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Plays

Dorothy Rothschild Parker

Dorothy Rothschild Parker became a staff writer at Vanity Fair magazine, and quickly distinguished herself there with her cutting and well-turned humor.Parker’s stories, like her poetry, resonate with heartache and disenchantment, and reflect her obsessions: incessant alcohol consumption, spoiled romance, social injustice, and the follies of the rich.

Martha Morton

As a female playwright, Martha Morton faced adversity within the male-dominated New York theater world. Despite repeated rejection, she achieved fame and prosperity. Morton not only got her plays produced, but also directed and cast them herself, completely defying the theater industry’s expectations or vision of women’s involvement.

Elaine May

Elaine May, half of one of the most successful American comic teams of the 1950s and 1960s, became one of Hollywood’s first important female directors in the 1970s and 1980s. She has often combined her talents for acting and screenwriting with her role as director.

Clara Lipman

Born on December 6, 1869, in Chicago to Abraham and Josephine (Brueckner) Lipman, Clara attended public schools in Chicago and New York, as well as being educated by private tutors. She began acting in ingenue roles and quickly joined A.M. Palmer’s venerable New York theater company. After a stint touring Europe with English and German classical companies, Lipman returned to New York and married fellow actor Louis Mann.

Lazarus, Nahida Ruth

In 1891 Nahida Ruth Lazarus published The Jewish Woman, a product of her fundamental interest in both feminism and Judaism, which aroused enormous interest. It was and remains an important source book for women’s studies, used and cited by countless female and male authors.

Else Lasker-Schüler

“I was born in Thebes, Egypt although I came into the world in Elberfeld in the Rhineland.” This is how Else Lasker-Schüler characterized her background, indicating the separation between imagination and reality, artistic and bourgeois existence that marked her life. To speak for her she created the persona of Jussuf, Prince of Thebes, her alter ego who appears in her writings and drawings and with whose name she often signed her letters. This figure has an important Jewish component. Her Egyptian Jussuf is in fact the biblical Joseph with whom Else Lasker-Schüler identified already as a child. He is Joseph the dreamer and poet, ridiculed by his brothers, betrayed and sold.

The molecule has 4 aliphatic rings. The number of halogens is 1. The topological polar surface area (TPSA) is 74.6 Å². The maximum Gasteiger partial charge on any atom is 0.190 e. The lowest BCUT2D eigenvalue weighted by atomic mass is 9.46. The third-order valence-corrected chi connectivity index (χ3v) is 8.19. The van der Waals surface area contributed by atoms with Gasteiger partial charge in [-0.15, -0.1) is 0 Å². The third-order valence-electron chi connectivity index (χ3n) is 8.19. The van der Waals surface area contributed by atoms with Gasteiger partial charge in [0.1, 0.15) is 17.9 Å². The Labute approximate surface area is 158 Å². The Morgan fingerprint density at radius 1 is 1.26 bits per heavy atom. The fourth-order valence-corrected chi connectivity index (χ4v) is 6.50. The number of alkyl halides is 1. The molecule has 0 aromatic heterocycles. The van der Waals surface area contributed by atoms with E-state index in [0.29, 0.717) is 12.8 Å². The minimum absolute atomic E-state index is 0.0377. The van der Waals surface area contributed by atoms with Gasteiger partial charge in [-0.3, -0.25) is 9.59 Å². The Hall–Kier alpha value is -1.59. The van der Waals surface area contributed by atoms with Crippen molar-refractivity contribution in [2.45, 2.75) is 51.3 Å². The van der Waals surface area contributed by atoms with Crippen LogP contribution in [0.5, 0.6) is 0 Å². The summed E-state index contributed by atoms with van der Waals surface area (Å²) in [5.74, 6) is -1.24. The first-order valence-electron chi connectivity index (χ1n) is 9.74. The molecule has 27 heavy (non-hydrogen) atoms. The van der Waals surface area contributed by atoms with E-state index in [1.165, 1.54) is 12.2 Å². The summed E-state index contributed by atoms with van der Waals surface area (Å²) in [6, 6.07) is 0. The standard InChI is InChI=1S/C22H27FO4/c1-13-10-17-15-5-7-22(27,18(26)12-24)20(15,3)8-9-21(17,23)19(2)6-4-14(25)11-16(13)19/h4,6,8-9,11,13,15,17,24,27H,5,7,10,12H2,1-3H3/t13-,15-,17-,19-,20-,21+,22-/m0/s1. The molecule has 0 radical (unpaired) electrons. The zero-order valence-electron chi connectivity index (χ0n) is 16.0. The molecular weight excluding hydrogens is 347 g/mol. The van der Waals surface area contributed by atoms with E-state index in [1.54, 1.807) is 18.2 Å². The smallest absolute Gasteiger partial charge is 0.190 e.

Shulamit Lapid

One of Israel’s best-known contemporary writers of fiction, drama and poetry, Shulamit Lapid was born in Tel Aviv in 1934. Her father, David Giladi (b. 1909), was one of the founders of the daily Ma’ariv newspaper. She studied Middle Eastern studies and English literature at the Hebrew University of Jerusalem from 1956 to 1957, but did not complete a degree. She is married to journalist Joseph (Tommy) Lapid (b. 1931), who from 1999 to 2005 was a member of [jwa_encyclopedia_glossary:345]Knesset[/jwa_encyclopedia_glossary] (Israeli legislature).

Gertrud Kolmar

In a letter of July 1941, Gertrud Kolmar writes to her sister Hilde: “I am a poet, yes, that much I know; but I never want to be a writer.” The German-Jewish author considered poetry a more spiritual and superior form of writing that allowed for a revelation of spiritual beliefs and personal growth.

Rashel Mironovna Khin

Given her role in late-nineteenth century Russian society, Rashel Mironovna Khin might be cast as Eastern Europe’s “salon Jewess.” Like her counterparts in the West—Rahel Varnhagen, Dorothea Mendelssohn Schlegel and others of eighteenth-century Berlin—Khin presided over a coterie of women and men, Jews and gentiles, gathered together for a social and intellectual event.

Beatrice Kaufman

Regarded as one of the wittiest women in New York during the 1930s and 1940s, Beatrice Kaufman edited important works of modernist poetry and fiction, published short stories of her own in the New Yorker, and saw several of her plays produced on Broadway.

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How to cite this page

Jewish Women's Archive. "Plays." (Viewed on September 23, 2014) <http://jwa.org/topics/plays>.

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